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The Most Important Political Question? January 15, 2008

Posted by Who? in Politics, Random.
Tags: , , , , , , , , , , ,

Had an interesting conversation while driving a couple friends to the airport the other day.  We started talking about the primaries and politics and different candidates.  Eventually ended up talking about who we were actually going to vote for and it looked something like this: Paul-3, Obama-2 and Giuliani-1.  My friend’s fiancee was apalled by Paul’s victory– “How could you vote for Paul, he’s pro-life!?!”

Almost in unison, the Paul supporters chimed back with something like, “Who cares?  I don’t care what his personal opinion is.  He will let the States decide where they stand.”  And it hit me.  This is the most important political issue warranting both positive/conceptual analysis and constitutional analysis. 

The most important question is this: big Fed or big States?  Federalist or Anti-Federalist?  If I recall correctly, those classifications are  now counter-intuitive– Federalist being in support of stronger States.  This, to me, is more important than any gum-flapping about the hot-button political issues du jour: pro-life/pro-choice, universal health care, social security reform, immigration, jobs, the economy, tax reform– these are all distracting window-dressing.  Responses to these questions can almost literally be translated to “This is what my people tell me test the best and will get me elected”.  I just heard the perfect example on the news- “I will not rest until Michigan is back on top!” both McCain and Romney said almost the same thing.  Are you kidding me?

In addition to being beside the point, politicians’ answers are often meaningless.   Candidates flip-flop.  They lie.  They spin.  They skirt the issue to avoid revealing an unpopular opinion.  They say one thing on the campaign trail and do the opposite once elected .  It may sound stupid to say this but a politician’s job is to get elected.  I’d love to see a study of campaign positions/promises versus post-election performance but I digress.

The state of the political system is depressing.  More than once in the last couple months I’ve heard something like this, ” I don’t really care who gets elected, they’re all the same.  I just tried to pick the least-bad one of the bunch.”  It sucks and  I feel the same way.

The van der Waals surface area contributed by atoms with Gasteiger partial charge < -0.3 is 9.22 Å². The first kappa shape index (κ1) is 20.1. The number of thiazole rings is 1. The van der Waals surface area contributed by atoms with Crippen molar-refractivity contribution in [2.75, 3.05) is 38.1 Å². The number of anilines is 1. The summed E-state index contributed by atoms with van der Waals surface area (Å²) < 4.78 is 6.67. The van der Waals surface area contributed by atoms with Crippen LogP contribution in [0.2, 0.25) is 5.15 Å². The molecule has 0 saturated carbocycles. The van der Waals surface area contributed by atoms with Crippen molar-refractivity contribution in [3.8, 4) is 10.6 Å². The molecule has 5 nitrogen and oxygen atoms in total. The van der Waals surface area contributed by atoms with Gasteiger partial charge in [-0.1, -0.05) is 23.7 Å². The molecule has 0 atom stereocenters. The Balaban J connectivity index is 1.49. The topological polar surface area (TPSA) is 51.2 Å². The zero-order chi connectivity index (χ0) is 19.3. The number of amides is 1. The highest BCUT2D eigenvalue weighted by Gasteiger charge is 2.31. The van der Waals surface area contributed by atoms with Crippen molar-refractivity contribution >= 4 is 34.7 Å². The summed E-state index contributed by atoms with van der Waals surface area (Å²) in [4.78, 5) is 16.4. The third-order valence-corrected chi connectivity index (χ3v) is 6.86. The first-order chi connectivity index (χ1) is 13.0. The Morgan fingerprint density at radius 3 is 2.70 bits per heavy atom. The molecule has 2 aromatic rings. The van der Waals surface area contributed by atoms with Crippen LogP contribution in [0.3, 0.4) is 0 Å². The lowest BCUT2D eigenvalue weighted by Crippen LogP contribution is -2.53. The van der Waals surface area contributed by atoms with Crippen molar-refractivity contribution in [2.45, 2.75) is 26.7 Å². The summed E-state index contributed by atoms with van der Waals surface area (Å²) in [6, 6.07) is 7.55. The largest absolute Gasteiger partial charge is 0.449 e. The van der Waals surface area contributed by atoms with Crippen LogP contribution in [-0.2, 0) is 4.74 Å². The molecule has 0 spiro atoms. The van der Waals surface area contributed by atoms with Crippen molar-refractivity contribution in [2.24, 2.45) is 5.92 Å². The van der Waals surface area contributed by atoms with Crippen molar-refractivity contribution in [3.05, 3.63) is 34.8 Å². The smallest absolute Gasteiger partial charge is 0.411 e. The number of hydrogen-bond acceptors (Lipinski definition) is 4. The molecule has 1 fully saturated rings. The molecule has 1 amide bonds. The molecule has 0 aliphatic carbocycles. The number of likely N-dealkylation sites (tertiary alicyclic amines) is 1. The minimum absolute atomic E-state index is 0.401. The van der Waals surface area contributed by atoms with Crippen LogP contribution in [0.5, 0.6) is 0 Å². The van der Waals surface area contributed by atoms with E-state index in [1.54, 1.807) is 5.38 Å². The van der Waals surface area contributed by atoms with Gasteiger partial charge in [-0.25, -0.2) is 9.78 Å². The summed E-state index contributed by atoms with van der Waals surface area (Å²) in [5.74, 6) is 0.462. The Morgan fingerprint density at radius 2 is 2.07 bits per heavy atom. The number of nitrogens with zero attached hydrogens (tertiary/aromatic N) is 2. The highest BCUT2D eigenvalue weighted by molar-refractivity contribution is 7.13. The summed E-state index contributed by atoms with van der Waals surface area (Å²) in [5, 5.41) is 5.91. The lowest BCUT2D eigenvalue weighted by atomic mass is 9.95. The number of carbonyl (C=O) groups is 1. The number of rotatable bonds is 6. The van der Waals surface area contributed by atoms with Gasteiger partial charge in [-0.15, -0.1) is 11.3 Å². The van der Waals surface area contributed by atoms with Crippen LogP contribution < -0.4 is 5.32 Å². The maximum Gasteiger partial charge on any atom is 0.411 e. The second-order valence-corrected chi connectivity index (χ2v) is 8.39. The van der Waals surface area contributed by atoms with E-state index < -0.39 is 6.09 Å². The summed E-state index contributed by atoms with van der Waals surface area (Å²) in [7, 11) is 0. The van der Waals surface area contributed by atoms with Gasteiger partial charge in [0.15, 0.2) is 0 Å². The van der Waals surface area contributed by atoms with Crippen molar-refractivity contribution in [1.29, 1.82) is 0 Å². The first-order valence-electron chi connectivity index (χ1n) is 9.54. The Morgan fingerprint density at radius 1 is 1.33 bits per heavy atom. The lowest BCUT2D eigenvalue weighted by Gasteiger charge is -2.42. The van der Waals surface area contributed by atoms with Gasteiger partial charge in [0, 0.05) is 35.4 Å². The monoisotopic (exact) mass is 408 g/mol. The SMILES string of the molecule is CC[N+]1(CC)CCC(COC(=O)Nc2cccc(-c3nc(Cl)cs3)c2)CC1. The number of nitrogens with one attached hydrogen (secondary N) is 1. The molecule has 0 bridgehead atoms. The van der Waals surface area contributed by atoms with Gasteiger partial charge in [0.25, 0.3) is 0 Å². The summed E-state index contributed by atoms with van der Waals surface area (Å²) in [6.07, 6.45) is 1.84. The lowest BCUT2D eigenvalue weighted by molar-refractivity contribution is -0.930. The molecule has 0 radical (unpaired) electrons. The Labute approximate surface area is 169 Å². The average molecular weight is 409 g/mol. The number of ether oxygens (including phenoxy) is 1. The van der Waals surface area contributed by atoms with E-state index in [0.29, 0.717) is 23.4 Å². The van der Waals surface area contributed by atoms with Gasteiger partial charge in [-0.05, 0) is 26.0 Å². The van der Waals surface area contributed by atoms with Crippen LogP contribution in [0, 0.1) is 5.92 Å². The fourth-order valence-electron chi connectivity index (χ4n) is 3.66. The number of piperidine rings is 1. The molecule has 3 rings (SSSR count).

Politicans lie.  The revolving door between government and big business continues to spin.  Foreign policy continues to head in the wrong direction.  The common thread as I see it is that the Federal government has become the sole domain of the elite and special interest groups.  The common citizen doesn’t know what they don’t know.  Even if they did know, they don’t have the time to think about macro-political concepts like Federalism v. Anti-Federalism and which way the Constitution should be interpretted; they have to worry about the stuff that politcians pretend to care about: jobs, taxes, the economy, healthcare… 

I don’t know how the system got to its current state.  Or maybe the current state is the historical status quo.  Federalist Paper No. 10 tackles this very issue: special interests groups.  Did the Anti-Federalists’ (now Federalists) loss 200 years ago set the table that we now sit at?

Madison trumpted the strength of a Republic with an emphasis on Federal power as protecting against the very group (special interests) that seem to dominate contemporary politics.  Was this an error in analysis or the case of a politician doing what politicians doing best?  I haven’t spent enough time reading Madion’s work but based on what I have read and my natural tendency to classify politicians as such, it appears to be the latter.

 More on this topic later…fo sho! 



1. Crystal - January 15, 2008

You need to read that book. Exactly what you’re talking about.

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